Monthly Archives: September 2015

What’s in a name?



In my 63 Writing Tips book I suggest collecting names from cemeteries, but it’s easy to forget them, so dedicate a page in a notebook and write them down.  A good name can spark off a story. This week, make a list of names,  choose one of them and write a short story, or an obituary about that person.

‘I think if you name your characters well, they’re already living a bit on the page.’ William Boyd.

‘I  shall write a book some day about the appropriateness of names. Geoffrey Chaucer has a ribald ring, as is proper and correct, and Alexander Pope was inevitably Alexander Pope. Colley Cibber was a silly little man without much elegance and Shelley was very Percy and very Bysshe.’

James Joyce (1882-1941) Irish author

The Writing on The Wall

photo-3This week’s prompt is by Jude

I like the shapes in this graffiti and have no idea what it means – if anything.

Maybe it is someone’s name – their tag.

Write a story about the artist who wrote on the wall.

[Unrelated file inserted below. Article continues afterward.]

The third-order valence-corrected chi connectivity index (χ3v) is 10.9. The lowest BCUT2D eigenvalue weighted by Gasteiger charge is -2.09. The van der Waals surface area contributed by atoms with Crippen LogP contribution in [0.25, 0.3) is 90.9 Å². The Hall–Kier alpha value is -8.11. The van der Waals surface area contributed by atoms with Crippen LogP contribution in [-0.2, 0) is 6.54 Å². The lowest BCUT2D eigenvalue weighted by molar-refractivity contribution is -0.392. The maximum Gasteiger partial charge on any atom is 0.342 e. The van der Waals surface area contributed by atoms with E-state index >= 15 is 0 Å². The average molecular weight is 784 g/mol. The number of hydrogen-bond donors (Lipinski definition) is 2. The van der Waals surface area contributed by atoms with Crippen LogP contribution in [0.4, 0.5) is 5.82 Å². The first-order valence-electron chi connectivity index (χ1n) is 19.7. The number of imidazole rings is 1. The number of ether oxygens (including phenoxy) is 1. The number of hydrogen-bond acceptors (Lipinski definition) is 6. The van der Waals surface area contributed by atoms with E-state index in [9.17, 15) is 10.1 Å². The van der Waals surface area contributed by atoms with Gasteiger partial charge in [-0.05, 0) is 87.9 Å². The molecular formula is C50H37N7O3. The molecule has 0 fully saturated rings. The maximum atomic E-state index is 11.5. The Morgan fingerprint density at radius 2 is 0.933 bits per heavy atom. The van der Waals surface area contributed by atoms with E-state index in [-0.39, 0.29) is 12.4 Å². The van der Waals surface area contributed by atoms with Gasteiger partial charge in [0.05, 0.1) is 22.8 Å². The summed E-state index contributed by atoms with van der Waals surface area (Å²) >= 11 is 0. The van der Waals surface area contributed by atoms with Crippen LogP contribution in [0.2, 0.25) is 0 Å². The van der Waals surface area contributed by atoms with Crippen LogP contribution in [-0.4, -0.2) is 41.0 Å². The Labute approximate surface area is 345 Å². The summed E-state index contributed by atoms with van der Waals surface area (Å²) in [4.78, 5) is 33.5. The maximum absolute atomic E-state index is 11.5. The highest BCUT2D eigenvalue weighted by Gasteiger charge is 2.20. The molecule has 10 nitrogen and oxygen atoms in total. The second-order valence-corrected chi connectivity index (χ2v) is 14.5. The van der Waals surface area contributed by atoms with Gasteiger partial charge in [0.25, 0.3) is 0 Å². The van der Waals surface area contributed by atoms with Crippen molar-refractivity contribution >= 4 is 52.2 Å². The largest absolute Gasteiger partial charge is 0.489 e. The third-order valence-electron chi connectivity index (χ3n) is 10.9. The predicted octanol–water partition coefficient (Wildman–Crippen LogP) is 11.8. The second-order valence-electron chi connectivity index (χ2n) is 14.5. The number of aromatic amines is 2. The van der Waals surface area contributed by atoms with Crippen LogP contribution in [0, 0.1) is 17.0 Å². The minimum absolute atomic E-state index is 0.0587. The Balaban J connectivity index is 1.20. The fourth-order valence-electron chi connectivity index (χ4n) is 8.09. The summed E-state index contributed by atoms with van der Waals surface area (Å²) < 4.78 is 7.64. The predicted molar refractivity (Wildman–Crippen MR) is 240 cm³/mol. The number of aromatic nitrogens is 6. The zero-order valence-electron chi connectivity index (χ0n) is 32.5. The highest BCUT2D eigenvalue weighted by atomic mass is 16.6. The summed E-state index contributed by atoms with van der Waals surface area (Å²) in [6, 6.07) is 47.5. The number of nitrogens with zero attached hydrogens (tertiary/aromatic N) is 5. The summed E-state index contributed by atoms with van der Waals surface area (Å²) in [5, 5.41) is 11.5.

Is he/she a regular graffiti artist?

What do they feel passionately about?

Do they want a particular person to see how and where they’ve made their mark?

Looking Up

Prompt from Alex – Write a story where the sky is a prominent feature.

clouds‘They say the sky is the same everywhere. Travellers, the shipwrecked, exiles, and the dying draw comfort from the thought.” Virginia Woolf

‘It is a strange thing how little in general people know about the sky – there is not a moment of any day of our lives, when nature is not producing scene after scene, picture after picture, glory after glory…’ John Ruskin, ‘Of the Open Sky’ Modern Painters

Balance your writing

Stone balancing at lyme regis

Adrian Gray’s stone-balanced sculptures on Lyme Regis beach.

This week’s writing prompt by Jude –

Here’s one definition of a balanced sentence:

“A sentence made up of two parts that are roughly equal in length, importance and grammatical structure.”

e.g. “Vision without action is daydream; action without vision is nightmare.” (Japanese proverb).

Write a story about two women, one cautious, one impulsive.  They meet somewhere unusual – what happens to change the balance in their lives? Include a sentence with a ‘paired construction’, as in the proverb above.

After you’ve written your first draft, check your story for balance. Have you a mixture of long and short sentences? Did you  include enough details of the setting? Is your dialogue relevant to the action of the story? Are you balancing showing with telling?